The homeless crisis in Oakland has pushed some people to extreme measures, like taking over an empty home they don’t own. We’ll hear about Moms 4 Housing. Then, we’ll hear from musician Carly Bond about how her family history influenced the title of her first record, "Heart Hunger." And, we sing with an Oakland group that performs Eastern European traditional music.

The government says deepening shipping canals in the Bay for oil tankers will reduce emissions and drive down gas prices. But environmentalists say it’s only deepening our reliance on fossil fuels. Then, a woman who finally made it to Burning Man, after years of being told she couldn’t.

Stanford researcher studies our brains and the emotion of empathy. Turns out, we can teach it. Then, we meet a man on his way out of prison.

West Oakland has a problem with diesel pollution, and trucks are part of it. We’ll find out how truck routes are changing. Then, Chronicle reporter Heather Knight joins us to talk about why San Francisco streets are getting more dangerous. And, a familiar San Francisco sound is going on hiatus.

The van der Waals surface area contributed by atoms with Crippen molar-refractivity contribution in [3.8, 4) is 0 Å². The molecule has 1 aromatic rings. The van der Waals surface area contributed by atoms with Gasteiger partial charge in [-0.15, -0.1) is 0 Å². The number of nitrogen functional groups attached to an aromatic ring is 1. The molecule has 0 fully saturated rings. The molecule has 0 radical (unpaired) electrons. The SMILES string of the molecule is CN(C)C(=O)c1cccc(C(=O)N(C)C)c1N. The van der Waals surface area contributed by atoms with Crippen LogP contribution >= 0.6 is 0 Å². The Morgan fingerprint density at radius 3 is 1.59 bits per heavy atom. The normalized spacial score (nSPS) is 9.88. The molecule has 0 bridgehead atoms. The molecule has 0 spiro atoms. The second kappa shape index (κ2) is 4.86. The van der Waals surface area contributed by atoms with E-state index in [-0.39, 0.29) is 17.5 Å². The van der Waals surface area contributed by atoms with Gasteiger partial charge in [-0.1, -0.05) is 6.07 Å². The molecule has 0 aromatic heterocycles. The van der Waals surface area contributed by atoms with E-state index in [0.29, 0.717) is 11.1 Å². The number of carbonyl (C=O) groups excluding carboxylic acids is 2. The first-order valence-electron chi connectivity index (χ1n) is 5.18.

A San Francisco-based court might block one of the Trump Administration’s signature immigration policies. We’ll hear more about that policy and how the court might rule. Then, what happens when you sing a song with toxic lyrics on repeat for three days straight?

A man denied an education as a San Francisco schoolboy gets a second chance. We’ll meet the lede plaintiff in a 1970s landmark lawsuit and see how his life has changed. Then, we’ll find a sympathetic ear in a time of need — San Francisco’s warm line is going statewide. And, author Mimi Lok writes about diaspora and Chinese women in her first book.

San Francisco supervisor Matt Haney set up a new taskforce to tackle drug dealing in the city — we’ll find out more about his plan. Then, we’ll hear from men inside San Quentin State Prison as they consider masculinity and music.

Today we're bringing you a special show featuring recent award-winning stories from our news department. First up, we’ll consider what a focus on the butterfly means for other creatures affected by climate change. Then, we’ll meet a young man who’s helping his Mayan community speak their truth in Bay Area courts. And, a delicious Audiograph.